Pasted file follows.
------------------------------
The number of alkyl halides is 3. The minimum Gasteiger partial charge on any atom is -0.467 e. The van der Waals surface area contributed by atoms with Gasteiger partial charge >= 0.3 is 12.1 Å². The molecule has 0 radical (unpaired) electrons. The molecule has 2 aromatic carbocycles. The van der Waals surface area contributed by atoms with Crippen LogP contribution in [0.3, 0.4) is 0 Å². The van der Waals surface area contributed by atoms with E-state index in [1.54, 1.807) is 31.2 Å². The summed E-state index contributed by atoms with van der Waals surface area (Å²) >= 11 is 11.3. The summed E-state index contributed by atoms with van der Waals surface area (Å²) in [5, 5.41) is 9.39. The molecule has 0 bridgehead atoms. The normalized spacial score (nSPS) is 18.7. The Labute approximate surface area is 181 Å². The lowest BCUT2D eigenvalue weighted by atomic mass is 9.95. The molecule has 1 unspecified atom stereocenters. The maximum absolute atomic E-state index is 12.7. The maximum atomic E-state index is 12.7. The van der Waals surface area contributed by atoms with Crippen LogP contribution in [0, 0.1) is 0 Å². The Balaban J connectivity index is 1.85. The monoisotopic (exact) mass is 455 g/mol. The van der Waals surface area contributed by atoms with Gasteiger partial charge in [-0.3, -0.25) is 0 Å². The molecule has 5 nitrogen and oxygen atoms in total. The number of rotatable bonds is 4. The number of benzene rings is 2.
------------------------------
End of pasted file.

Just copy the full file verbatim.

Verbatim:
The number of alkyl halides is 3. The minimum Gasteiger partial charge on any atom is -0.467 e. The van der Waals surface area contributed by atoms with Gasteiger partial charge >= 0.3 is 12.1 Å². The molecule has 0 radical (unpaired) electrons. The molecule has 2 aromatic carbocycles. The van der Waals surface area contributed by atoms with Crippen LogP contribution in [0.3, 0.4) is 0 Å². The van der Waals surface area contributed by atoms with E-state index in [1.54, 1.807) is 31.2 Å². The summed E-state index contributed by atoms with van der Waals surface area (Å²) >= 11 is 11.3. The summed E-state index contributed by atoms with van der Waals surface area (Å²) in [5, 5.41) is 9.39. The molecule has 0 bridgehead atoms. The normalized spacial score (nSPS) is 18.7. The Labute approximate surface area is 181 Å². The lowest BCUT2D eigenvalue weighted by atomic mass is 9.95. The molecule has 1 unspecified atom stereocenters. The maximum absolute atomic E-state index is 12.7. The maximum atomic E-state index is 12.7. The van der Waals surface area contributed by atoms with Crippen LogP contribution in [0, 0.1) is 0 Å². The Balaban J connectivity index is 1.85. The monoisotopic (exact) mass is 455 g/mol. The van der Waals surface area contributed by atoms with Gasteiger partial charge in [-0.3, -0.25) is 0 Å². The molecule has 5 nitrogen and oxygen atoms in total. The number of rotatable bonds is 4. The number of benzene rings is 2.